“People are bombarded with more than 3,000 marketing messages every 24 hours.”1. How will they hear your message amidst the cacophony of sound blasting at them continually? What will separate your message from all the other messages they receive daily? The compellingness of your vision. I’m going to show you how vision works in this issue of the Coach entitled Using Your Vision to Increase Giving.
Your vision, properly communicated, will connect with your people, causing them to willingly give more to support that vision. This is true in good times and in bad times, like what we are currently living through.
In the fall of 2008, I started writing my first book, Recession Proof Your Offerings. One of the chapters of that book was entitled “Vision: The Reason People Give.” If you remember, we were in the midst of what became known as The Great Recession. Scores of churches ceased to exist due to the financial pressure the economy created upon giving. I contend they did not have a giving problem. They had a vision problem. Here is what I wrote in 2008:
“Vision, when it comes to stewardship, is the main driver of why people give. Vision is what keeps me giving even when the economy is down. Never will vision be more important than in stressful economic times. Several years ago, I coined this truth: Good Vision Trumps Bad Economy!”
Now we find ourselves in similar times with a challenging economy and an uncertain future. The economy does impact giving, which is why you need to utilize the connecting power of vision to trump this bad economy.
Let’s first start with what is vision. My friend, Herb Buwalda, came up with what I think is the best definition. He says, “Mission,” answers the question, “Why are you here?” “Vision” answers the question, “Where are you going; What is God asking of you now to impact the mission?”
To successfully use the connecting power of vision, always run your appeals through what I call …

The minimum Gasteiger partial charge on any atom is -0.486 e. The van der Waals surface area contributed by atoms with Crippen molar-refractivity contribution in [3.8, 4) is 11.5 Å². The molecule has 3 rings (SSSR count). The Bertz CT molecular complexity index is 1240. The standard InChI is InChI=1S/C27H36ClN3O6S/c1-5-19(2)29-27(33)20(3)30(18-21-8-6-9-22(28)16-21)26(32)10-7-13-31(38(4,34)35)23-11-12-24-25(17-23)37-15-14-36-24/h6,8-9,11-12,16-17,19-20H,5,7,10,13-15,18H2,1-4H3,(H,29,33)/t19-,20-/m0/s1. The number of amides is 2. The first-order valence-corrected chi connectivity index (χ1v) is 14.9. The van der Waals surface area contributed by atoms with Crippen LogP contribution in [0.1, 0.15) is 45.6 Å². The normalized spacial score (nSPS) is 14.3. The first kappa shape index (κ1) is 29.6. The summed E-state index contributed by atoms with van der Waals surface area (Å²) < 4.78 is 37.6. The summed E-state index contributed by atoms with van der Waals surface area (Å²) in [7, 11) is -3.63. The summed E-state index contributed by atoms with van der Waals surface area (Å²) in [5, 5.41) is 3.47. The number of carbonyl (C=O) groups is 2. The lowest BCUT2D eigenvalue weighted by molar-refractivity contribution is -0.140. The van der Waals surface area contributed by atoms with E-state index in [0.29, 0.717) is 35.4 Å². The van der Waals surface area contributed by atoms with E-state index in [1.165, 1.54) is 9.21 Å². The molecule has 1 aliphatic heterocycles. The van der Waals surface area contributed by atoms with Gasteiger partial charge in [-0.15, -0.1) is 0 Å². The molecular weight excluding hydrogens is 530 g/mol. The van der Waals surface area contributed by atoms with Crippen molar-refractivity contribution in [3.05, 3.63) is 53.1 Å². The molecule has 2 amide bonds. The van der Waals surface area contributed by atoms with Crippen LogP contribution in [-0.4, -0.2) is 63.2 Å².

The Three C’s of Vision – Your vision must contain these three C’s in order to be heard. Your vision needs to be:
- Clear – Remember, Keep It Simple Somehow!
- Concise – Can people repeat back in two to three sentences what you are asking them to give to? If not, then you need to work on the “ask.”
- Compelling – Does it touch their heart? If not, then the response will be less than you hoped for.
I feel we have often made casting a vision more difficult than it needs to be. We have focused more on making vision statements cute and catchy. I think finding your vision is much simpler than we have made it. I believe it comes down to what is in your heart.
Vision starts in your heart. David had a vision to build a temple. He cast that vision in I Chronicles 28:2, which says, “King David rose to his feet and said: “Listen to me, my brothers and my people. I had it in my heart to build a house as a place of rest for the ark…”
Let me ask this question for you about the vision you are trying to connect your people to. Does it burn in your heart? If not, then it will not burn in the hearts of your people. You can’t cast a vision for that which doesn’t burn in your heart.
At the same time, your donors need to hear how your vision is worth giving to. You must speak up for that vision! I am reminded of Paul’s words to the Roman church where in Romans 10:14, he writes, “How, then, can they call on the one they have not believed in? And how can they believe in the one of whom they have not heard? And how can they hear without someone preaching to them?” When it comes to giving, how can they give unless someone preaches to them the importance and impact of giving? Remember my old Brooks mantra…
Get a story, work your story, tell your story, and people will give to support your story.
Stories are what touches the heart of a donor. To gain that first gift, you must make the connection of how a dollar given at your church makes the world a better place. One of the best ways to do that is to tell the story of what your church is accomplishing for the Kingdom. Stories illustrate your mission and vision.
Your story is your vision in action. I’ve stopped asking church leaders to tell me about their vision. They typically gave me their pithy vision statement. Instead, I started asking them to tell me about their story. They now share their heart and their dreams.
Your vision, aka story, better be good to be heard above the roar of everything coming at your members. Why?
“People are bombarded with more than 3,000 marketing messages every 24 hours.”
This means you must use your vision to increase giving.
Mark Brooks – The Stewardship Coach
- Building a Storybrand, by Donald Miller, Harper Collins Leadership, 2017, page 230